A six-time world BJJ champion and two-time ADCC champion, Saulo Ribeiro is considered one of the greatest competitors in BJJ history. He fought the strongest adversaries of his generation and remained for many years at the top among adults. Now fighting amid masters, the black-belt under Royler Gracie continues to exert dominance. Since 2012, when the IBJJF began hosting the World Master Championship in the U.S., the founder of the University of Jiu-Jitsu has won four times in his weight class and three times in the open.
At the 2016 World Master, scheduled for Aug. 25 through 27 in Las Vegas, Nevada, Saulo will hunt down another gold medal for his ample collection, this time among heavyweights in the master-3 age group. In an exclusive interview with Graciemag, Saulo spoke of his training for the tournament and his longevity.
You have been fighting masters’ events for a while now. What is your expectation for another run at the World Master?
I continue to do what a fighter does, which is to fight, regardless of whether it’s as a master, an adult, in the gi or out of it. I’m always on the lookout for challenges and for that which inspires me so that I can also inspire my students. Be it teaching or competing, I’m always on this hunt.
How is the training for this type of competition? Is it very different from when you used to fight as an adult? What changes? What do you prioritize?
Nothing changes — you just mature in your way of staying ready for battle, which in truth is the same. We just change the priority of things, since we have our business and other things that take up our time. But our dedication as a competitor is always aiming at the good result, be it financial or competitive. We prepare as if it were for any activity in our life. I always say that I fight from the moment I wake up to make the best of all my daily chores, be it as the head of a family, a brother, a teacher or an entrepreneur. So fighting is a daily thing — it’s just the arena that changes.
You were the first athlete to win over five black belt titles. What was the secret to achieve that feat? What do you impart to your students from that experience?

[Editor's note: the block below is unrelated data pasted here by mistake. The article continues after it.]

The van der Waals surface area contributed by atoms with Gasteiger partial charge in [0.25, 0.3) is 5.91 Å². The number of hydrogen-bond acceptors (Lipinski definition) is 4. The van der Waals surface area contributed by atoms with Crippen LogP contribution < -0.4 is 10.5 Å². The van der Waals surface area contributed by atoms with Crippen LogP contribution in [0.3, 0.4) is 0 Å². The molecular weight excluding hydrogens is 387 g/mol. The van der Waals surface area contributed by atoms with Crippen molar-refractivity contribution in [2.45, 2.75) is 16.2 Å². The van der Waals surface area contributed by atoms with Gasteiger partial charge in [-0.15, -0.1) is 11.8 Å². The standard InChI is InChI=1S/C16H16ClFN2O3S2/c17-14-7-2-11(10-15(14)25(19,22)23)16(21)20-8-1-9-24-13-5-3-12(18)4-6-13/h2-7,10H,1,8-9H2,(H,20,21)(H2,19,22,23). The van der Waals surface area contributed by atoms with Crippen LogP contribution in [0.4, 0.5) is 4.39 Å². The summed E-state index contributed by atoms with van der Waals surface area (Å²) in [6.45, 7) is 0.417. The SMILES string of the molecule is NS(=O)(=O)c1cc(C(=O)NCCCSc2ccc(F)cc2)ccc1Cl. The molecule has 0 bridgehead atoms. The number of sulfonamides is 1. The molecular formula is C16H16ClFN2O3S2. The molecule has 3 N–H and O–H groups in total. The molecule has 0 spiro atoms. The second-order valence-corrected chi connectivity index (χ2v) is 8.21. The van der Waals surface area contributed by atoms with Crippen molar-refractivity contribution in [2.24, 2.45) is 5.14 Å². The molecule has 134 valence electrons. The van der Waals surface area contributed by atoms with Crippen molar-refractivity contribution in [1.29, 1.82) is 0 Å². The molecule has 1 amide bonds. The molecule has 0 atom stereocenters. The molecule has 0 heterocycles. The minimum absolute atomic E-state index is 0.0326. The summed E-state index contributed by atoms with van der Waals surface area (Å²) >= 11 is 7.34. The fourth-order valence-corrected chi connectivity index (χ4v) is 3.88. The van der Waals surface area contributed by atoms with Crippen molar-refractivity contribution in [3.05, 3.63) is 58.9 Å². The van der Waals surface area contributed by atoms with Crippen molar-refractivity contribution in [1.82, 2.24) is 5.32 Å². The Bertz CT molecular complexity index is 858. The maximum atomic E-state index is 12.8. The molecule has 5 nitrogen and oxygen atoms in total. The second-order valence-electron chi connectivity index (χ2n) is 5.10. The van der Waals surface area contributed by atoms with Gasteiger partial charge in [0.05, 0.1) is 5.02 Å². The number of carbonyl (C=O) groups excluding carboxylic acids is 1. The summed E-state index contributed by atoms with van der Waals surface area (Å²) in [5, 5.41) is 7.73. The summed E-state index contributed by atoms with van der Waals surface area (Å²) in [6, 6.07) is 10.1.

At the adult level, you are seeking a little more renown in the professional field in order to acquire a greater value on the market. Now that we fight more as recreation, it’s done in a more leisurely, less tense way, because we already know who we are, what we represent and where we want to get to. We do it purely for pleasure.
The World Master is a tournament that stands out for the atmosphere of a get-together. What is your focus going into it?
The secret is to always be looking for challenges, trying to test yourself, without worrying and being a slave to the result. When we are slaves to the result, we limit ourselves to what others have achieved, and we’ll never know what our own limit really is. The limit created represents the reality of the other. Yours is when you give it your best. Thus, you will see where you got and what your conquests really were. But, in the process, you have to take the chance and give it your best — besides being in love with what you like, dedicating yourself every day and surrounding yourself with good people, who contribute to your growth. The secret to success is being happy, and those competition moments are happy moments where we get together and remember good moments of Jiu-Jitsu. But, despite the friendly assemblage, I look at it with the same responsibility and the same focus on victory, wanting to rip everyone’s head off and wanting to prove that I’m still at a competitive level above the expectation for my age.
I believe in training, in a regimen, in competitiveness and in technique. I believe that our technique is sharp because it is sharpened every day. We are Jiu-Jitsu scholars who apply and teach what they test in the battlefield. Therefore, we can speak with authority about what we’re testing there. Because of that, I believe we are first-rate generals, because we teach that which worked for us.